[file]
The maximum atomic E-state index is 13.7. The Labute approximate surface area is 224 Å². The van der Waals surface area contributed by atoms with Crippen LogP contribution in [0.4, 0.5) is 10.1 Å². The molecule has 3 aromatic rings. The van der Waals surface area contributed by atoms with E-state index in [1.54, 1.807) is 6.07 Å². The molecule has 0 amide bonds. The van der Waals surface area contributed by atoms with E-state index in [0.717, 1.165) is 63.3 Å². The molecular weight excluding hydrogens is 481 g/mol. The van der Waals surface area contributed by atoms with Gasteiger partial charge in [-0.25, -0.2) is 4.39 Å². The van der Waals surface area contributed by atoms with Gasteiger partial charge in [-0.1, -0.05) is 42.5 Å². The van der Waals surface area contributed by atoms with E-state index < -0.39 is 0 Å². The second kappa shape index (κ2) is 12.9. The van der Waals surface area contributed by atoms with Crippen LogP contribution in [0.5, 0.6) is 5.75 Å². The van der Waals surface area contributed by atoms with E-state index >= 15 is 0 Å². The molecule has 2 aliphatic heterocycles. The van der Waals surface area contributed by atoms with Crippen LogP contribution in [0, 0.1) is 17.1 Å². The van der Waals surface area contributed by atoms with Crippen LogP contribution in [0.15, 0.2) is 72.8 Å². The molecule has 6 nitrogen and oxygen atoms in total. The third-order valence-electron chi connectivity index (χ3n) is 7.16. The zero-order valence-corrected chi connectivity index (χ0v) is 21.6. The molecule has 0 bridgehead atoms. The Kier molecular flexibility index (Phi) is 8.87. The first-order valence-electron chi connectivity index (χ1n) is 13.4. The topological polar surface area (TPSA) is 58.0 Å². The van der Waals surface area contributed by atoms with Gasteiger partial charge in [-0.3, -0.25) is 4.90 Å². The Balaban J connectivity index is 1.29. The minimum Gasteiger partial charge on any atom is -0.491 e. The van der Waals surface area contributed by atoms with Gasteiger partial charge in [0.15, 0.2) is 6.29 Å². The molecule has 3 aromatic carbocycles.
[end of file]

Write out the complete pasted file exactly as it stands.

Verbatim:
The maximum atomic E-state index is 13.7. The Labute approximate surface area is 224 Å². The van der Waals surface area contributed by atoms with Crippen LogP contribution in [0.4, 0.5) is 10.1 Å². The molecule has 3 aromatic rings. The van der Waals surface area contributed by atoms with E-state index in [1.54, 1.807) is 6.07 Å². The molecule has 0 amide bonds. The van der Waals surface area contributed by atoms with E-state index in [0.717, 1.165) is 63.3 Å². The molecular weight excluding hydrogens is 481 g/mol. The van der Waals surface area contributed by atoms with Gasteiger partial charge in [-0.25, -0.2) is 4.39 Å². The van der Waals surface area contributed by atoms with Gasteiger partial charge in [-0.1, -0.05) is 42.5 Å². The van der Waals surface area contributed by atoms with E-state index < -0.39 is 0 Å². The second kappa shape index (κ2) is 12.9. The van der Waals surface area contributed by atoms with Crippen LogP contribution in [0.5, 0.6) is 5.75 Å². The van der Waals surface area contributed by atoms with E-state index >= 15 is 0 Å². The molecule has 2 aliphatic heterocycles. The van der Waals surface area contributed by atoms with Crippen LogP contribution in [0, 0.1) is 17.1 Å². The van der Waals surface area contributed by atoms with Crippen LogP contribution in [0.15, 0.2) is 72.8 Å². The molecule has 6 nitrogen and oxygen atoms in total. The third-order valence-electron chi connectivity index (χ3n) is 7.16. The zero-order valence-corrected chi connectivity index (χ0v) is 21.6. The molecule has 0 bridgehead atoms. The Kier molecular flexibility index (Phi) is 8.87. The first-order valence-electron chi connectivity index (χ1n) is 13.4. The topological polar surface area (TPSA) is 58.0 Å². The van der Waals surface area contributed by atoms with Gasteiger partial charge in [-0.3, -0.25) is 4.90 Å². The Balaban J connectivity index is 1.29. The minimum Gasteiger partial charge on any atom is -0.491 e. The van der Waals surface area contributed by atoms with Gasteiger partial charge in [0.15, 0.2) is 6.29 Å². The molecule has 3 aromatic carbocycles.